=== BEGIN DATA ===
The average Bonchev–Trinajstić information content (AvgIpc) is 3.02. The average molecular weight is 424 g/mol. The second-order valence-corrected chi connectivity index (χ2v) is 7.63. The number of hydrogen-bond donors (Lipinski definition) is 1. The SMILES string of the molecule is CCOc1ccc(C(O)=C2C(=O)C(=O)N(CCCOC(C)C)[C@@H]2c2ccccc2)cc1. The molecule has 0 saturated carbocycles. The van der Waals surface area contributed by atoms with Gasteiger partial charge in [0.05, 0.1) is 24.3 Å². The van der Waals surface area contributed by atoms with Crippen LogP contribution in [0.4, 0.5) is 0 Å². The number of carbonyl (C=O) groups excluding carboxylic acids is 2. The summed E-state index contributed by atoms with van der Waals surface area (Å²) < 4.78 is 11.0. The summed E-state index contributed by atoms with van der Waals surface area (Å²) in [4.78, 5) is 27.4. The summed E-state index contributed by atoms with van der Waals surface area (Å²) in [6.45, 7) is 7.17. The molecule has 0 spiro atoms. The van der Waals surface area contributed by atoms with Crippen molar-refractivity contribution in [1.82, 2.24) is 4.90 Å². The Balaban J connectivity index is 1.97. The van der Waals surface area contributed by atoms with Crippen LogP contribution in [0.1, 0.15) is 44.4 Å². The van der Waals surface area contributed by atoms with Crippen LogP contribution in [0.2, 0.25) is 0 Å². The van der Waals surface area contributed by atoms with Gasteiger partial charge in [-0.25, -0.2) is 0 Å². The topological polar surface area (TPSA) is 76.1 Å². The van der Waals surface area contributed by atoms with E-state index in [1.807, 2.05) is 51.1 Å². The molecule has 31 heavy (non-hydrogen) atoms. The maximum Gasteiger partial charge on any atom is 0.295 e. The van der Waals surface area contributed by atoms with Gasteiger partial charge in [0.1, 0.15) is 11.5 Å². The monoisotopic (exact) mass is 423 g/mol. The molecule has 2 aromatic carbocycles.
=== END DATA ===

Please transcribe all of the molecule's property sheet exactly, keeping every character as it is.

The average Bonchev–Trinajstić information content (AvgIpc) is 3.02. The average molecular weight is 424 g/mol. The second-order valence-corrected chi connectivity index (χ2v) is 7.63. The number of hydrogen-bond donors (Lipinski definition) is 1. The SMILES string of the molecule is CCOc1ccc(C(O)=C2C(=O)C(=O)N(CCCOC(C)C)[C@@H]2c2ccccc2)cc1. The molecule has 0 saturated carbocycles. The van der Waals surface area contributed by atoms with Gasteiger partial charge in [0.05, 0.1) is 24.3 Å². The van der Waals surface area contributed by atoms with Crippen LogP contribution in [0.4, 0.5) is 0 Å². The number of carbonyl (C=O) groups excluding carboxylic acids is 2. The summed E-state index contributed by atoms with van der Waals surface area (Å²) < 4.78 is 11.0. The summed E-state index contributed by atoms with van der Waals surface area (Å²) in [4.78, 5) is 27.4. The summed E-state index contributed by atoms with van der Waals surface area (Å²) in [6.45, 7) is 7.17. The molecule has 0 spiro atoms. The van der Waals surface area contributed by atoms with Crippen molar-refractivity contribution in [1.82, 2.24) is 4.90 Å². The Balaban J connectivity index is 1.97. The van der Waals surface area contributed by atoms with Crippen LogP contribution in [0.1, 0.15) is 44.4 Å². The van der Waals surface area contributed by atoms with Crippen LogP contribution in [0.2, 0.25) is 0 Å². The van der Waals surface area contributed by atoms with Gasteiger partial charge in [-0.25, -0.2) is 0 Å². The topological polar surface area (TPSA) is 76.1 Å². The van der Waals surface area contributed by atoms with E-state index in [1.807, 2.05) is 51.1 Å². The molecule has 31 heavy (non-hydrogen) atoms. The maximum Gasteiger partial charge on any atom is 0.295 e. The van der Waals surface area contributed by atoms with Gasteiger partial charge in [0.1, 0.15) is 11.5 Å². The monoisotopic (exact) mass is 423 g/mol. The molecule has 2 aromatic carbocycles.